Hopefully there will be a happy ending here one day....
 

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Head gasket and supercharger

I've expected my supercharged 3 liter to blow a head gasket (I'm running 8 psi with 10.0 to 1 pistons, on 112 octane race fuel), but gaskets have lasted for 3 years now of solo racing.

I agree--if you are driving on highway then you should have engine built just for forced induction, with lower compression. Will allow you to use "pump gas" and still get plenty of power with even more boost.

My setup gives me lots of mid-range torque, which is ideal for solo racing/autocross, which is why I didn't go for the lower compression. Plus I don't use that much race fuel per event. :)
 

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Discussion Starter #93
I'm pretty sure it was just the cheap nasty ebay special gaskets to blame...and me for using them of course. Some of the fire rings where a bit 'puckered' in places which might suggest poor contruction? Dunno really. I used some Goetze gaskets for the rebuild and these looked a whole lot nicer. It would probably be fine now...but I don't want to chance it. The engine still wants a re-map whichever supercharged spec I go for, so I reasoned I may as well get everything right and do it once (well, twice). The blower itself is in very poor condition as well, so is losing boost and wasting power.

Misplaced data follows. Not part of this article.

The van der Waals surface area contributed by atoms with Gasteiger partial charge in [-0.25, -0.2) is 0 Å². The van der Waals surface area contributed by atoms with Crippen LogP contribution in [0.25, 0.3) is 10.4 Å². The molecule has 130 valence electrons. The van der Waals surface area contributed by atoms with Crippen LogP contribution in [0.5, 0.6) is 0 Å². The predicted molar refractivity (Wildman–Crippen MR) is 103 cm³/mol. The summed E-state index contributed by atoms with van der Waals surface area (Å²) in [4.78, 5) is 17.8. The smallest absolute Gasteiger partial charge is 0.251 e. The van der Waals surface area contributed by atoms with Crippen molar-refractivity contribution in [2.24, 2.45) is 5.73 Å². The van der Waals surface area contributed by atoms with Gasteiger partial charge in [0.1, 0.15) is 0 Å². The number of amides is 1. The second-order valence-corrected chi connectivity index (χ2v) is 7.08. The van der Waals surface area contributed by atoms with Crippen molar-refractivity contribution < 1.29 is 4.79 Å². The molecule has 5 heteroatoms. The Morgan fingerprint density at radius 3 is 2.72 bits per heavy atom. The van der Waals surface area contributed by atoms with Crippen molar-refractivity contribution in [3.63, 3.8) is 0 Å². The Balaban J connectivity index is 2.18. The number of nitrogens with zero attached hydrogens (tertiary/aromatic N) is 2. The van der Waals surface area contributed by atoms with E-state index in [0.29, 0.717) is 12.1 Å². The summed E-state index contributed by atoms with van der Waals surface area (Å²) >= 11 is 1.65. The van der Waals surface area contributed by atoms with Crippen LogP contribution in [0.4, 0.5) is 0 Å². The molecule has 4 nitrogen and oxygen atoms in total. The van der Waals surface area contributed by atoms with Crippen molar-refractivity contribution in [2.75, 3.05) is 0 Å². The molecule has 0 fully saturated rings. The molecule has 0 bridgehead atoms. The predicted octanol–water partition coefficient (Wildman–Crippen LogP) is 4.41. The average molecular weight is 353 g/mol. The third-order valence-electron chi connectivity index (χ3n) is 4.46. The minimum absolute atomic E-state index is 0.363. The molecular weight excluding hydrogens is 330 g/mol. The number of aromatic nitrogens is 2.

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Richard Jemison
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preventing firering migration

If you are building a motor that you know might experience high cylinder pressure (or detonation:rolleyes::eek:) that could cause firering migration, there is a simple solution that I have used for over 45 years, and has been in use by Alfa racers far longer than that.:cool:
CAS reccommended doing both Head and liners but liners are enough to lock gasket in place.
I agree that it is best to do both. Grooving both prevent gasses from blowing past and erroding the head surface.
 

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Richard Jemison
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O-ringing

O-Ring machining requiries precise cutting of both machine grooves shapes, depths, and positions in liners and heads. Fine with cast Iron blocks, not so with liners.
The Wire "O" rings as well have to be exactly cut from stainless wire the right diameter for the grooves made. If you get it right, great. If not you get short life(blow through). For drag cars that is no problem. They are apart daily or weekly generally.
They WILL hold more pressure. But far more work to get right.
For playing with street boosting I would think "V" groving the liners would do the job unless idiots:eek: are involved.:p

Rest of the problem is gaskets now seem to have smaller firerings than "back in the day". You have to be sure to mark where you want to cut the "V" groove to be sure to catch the last of the metal. Not much there anymore.
 

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Discussion Starter #97